If you’ve ever traveled to parts of Western Europe on a tight budget, then chances are you’ve been introduced to those plastic-wrapped, unassuming sandwiches at grocery stores like Carrefour and Tesco. They usually boast just a few ingredients sandwiched between two thin slices of sandwich bread or a pita-like square, if you’re lucky. Some come with only cheese, others feature meat and many options even offer a smattering of veggies that offer little crisp or crunch but do introduce a much-appreciated addition of freshness.
The first time I tried one of these sandwiches, I purchased it not from a grocery store but from a vending machine at a sweltering hot train station where I sweated with ten of my college classmates as we began our journey from Rome to Sorrento. I was 19, I was “studying” abroad and I was trying to save my limited euros for cheap beer, limoncello and Powerade (don’t ask) to swig on the beach as I crisped under the hot sun and flirted with local Italian boys.
Because I have an adventurous spirit and crave danger, against my better instincts, I opted for the tuna salad, figuring there was a 50/50 chance that I would spend my first night in Sorrento with my head stuck in a toilet. To my surprise, the sandwich was actually decent—certainly not what I would describe as gourmet but definitely better than what I’d ever found in a vending machine in the U.S. I ate it hurriedly as we awaited the approach of the train, which we’d soon find out was standing room only. That little sandwich sustained me as I precariously balanced on my suitcase and fought a relentless hangover as the train zipped toward the coast.
Did I have better food than that little packaged sandwich during that trip? Of course. But there’s something about them—their tidiness, cut diagonally just like mom used to do, ready to grab and eat at any time—that has earned them a special place in my heart. They’re not perfect, but compared to the ready-to-eat sandwiches you’ll find in U.S. grocery stores, they’re fantastic, and they’re usually a lot cheaper too. This summer, I paid €1.39 for a tuna sandwich (yes, I still have my preferences) in Paris, a city famed for its expensiveness.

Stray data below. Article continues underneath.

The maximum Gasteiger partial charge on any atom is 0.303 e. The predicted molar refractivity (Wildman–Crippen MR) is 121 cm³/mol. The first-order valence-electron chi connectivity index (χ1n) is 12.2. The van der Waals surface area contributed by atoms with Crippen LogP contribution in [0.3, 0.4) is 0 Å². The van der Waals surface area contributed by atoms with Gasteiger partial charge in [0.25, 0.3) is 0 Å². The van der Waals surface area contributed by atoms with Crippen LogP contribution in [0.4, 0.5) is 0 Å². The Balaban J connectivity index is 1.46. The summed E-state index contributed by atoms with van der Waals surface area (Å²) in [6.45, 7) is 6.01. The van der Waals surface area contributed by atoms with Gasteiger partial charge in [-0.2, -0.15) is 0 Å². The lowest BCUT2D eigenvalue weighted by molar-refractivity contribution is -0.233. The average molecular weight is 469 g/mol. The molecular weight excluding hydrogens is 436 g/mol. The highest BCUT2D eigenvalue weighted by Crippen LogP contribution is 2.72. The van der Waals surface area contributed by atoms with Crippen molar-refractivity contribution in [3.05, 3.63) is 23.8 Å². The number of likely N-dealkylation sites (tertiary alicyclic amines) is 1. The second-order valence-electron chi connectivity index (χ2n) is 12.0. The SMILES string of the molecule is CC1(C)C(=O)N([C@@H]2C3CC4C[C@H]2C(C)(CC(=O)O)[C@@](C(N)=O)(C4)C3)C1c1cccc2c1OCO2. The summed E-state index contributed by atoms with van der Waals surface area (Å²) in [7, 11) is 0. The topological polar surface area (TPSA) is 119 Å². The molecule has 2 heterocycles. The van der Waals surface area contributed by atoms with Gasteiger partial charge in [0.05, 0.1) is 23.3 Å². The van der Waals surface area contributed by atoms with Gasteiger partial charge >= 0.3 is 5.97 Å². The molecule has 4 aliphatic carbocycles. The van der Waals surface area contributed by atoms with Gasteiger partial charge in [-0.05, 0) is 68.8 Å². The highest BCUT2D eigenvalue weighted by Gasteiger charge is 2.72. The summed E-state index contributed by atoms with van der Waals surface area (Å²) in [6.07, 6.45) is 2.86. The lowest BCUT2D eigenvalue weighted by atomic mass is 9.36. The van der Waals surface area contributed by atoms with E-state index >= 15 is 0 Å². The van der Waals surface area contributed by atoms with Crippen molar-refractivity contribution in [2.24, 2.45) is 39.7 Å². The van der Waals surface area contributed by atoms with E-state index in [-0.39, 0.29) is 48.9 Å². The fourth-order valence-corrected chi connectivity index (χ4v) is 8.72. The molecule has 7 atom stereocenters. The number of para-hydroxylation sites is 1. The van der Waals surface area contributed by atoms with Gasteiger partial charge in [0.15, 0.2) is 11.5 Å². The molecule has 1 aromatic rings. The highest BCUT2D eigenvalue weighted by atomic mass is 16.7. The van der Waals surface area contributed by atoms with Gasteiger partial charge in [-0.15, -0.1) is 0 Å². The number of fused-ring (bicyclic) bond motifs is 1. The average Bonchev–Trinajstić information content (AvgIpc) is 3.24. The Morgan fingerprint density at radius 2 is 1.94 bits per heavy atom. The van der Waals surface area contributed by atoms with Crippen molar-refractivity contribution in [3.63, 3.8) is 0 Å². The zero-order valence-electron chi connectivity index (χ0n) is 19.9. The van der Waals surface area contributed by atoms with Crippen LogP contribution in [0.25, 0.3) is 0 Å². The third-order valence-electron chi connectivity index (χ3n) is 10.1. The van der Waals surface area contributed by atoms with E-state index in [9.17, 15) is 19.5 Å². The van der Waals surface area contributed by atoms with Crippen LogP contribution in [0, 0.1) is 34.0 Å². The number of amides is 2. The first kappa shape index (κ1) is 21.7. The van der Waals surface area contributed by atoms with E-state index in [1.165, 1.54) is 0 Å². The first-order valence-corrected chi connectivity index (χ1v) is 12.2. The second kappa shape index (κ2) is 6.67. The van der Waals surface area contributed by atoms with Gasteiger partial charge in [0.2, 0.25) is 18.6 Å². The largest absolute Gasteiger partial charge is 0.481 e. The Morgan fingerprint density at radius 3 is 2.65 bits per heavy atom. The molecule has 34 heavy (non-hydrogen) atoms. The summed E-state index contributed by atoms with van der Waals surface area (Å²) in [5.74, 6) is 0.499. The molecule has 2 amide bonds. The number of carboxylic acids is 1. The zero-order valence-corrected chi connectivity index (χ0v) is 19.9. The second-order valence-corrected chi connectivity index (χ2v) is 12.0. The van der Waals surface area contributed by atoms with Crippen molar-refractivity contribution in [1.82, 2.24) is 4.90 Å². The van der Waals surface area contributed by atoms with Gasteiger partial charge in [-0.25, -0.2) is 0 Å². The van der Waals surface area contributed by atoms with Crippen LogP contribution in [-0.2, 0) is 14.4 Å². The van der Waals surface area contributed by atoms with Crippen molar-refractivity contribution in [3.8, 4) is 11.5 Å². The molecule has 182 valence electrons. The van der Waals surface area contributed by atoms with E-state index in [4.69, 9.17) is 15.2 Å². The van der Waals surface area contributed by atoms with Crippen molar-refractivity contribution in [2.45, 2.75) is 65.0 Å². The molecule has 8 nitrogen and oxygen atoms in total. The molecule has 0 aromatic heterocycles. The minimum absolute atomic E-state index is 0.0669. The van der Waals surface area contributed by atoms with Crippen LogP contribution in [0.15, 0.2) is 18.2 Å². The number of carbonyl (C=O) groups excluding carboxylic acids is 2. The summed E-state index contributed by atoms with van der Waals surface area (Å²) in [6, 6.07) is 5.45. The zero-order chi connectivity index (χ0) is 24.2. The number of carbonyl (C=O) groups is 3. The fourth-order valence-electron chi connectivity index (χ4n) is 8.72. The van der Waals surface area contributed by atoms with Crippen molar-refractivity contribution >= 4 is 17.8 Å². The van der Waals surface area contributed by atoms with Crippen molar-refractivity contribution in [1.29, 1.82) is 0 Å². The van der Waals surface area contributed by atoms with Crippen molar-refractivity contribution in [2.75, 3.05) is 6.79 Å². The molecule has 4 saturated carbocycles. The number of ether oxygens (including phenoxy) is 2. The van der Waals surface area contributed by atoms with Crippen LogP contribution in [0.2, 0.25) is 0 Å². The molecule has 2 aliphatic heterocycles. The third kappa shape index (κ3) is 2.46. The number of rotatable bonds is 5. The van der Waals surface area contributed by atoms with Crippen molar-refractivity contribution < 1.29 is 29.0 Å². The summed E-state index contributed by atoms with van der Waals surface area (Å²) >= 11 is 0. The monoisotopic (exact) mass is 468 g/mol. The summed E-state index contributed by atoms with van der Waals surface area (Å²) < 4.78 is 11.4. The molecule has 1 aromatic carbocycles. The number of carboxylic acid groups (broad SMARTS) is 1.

On the other hand, a ready-to-eat sandwich at my local grocery store in Boston is around $4. And those are sandwiches with far too much bread, barely any meat and usually no sauce of any sort to be found. If you’re lucky, you’ll get a shriveled, wilted piece of lettuce clinging to your slice of American cheese, but that’s usually a stretch. Worst of all, these American sandwiches remind me of cheap Subway knockoffs, not of the ham and cheese sandwiches my mom used to lovingly prepare and pack in my lunch box in elementary school as do Europe’s packaged sandwiches.
It’s such a quick and convenient lunch option, and so enjoyable when you consider the price, that I can’t fathom why the U.S. hasn’t yet picked up on this trend. The United States, famous for its obsession with convenience and cheap, mass-produced food, has missed out on the ultimate cheap, mass-produced meal option. We instead cling to our microwavable meals, precarious, unwieldy and unwilling to be transported as they are, and balk in the face of better, more sensible and more accessible options.
Europe obviously isn’t perfect, but if there’s one thing we should learn from them, it’s how to properly stock a grocery store’s ready-to-eat section. In the face of a new era of stagflation, it’s time we rise up and demand our $2 tuna salad sandwich once and for all.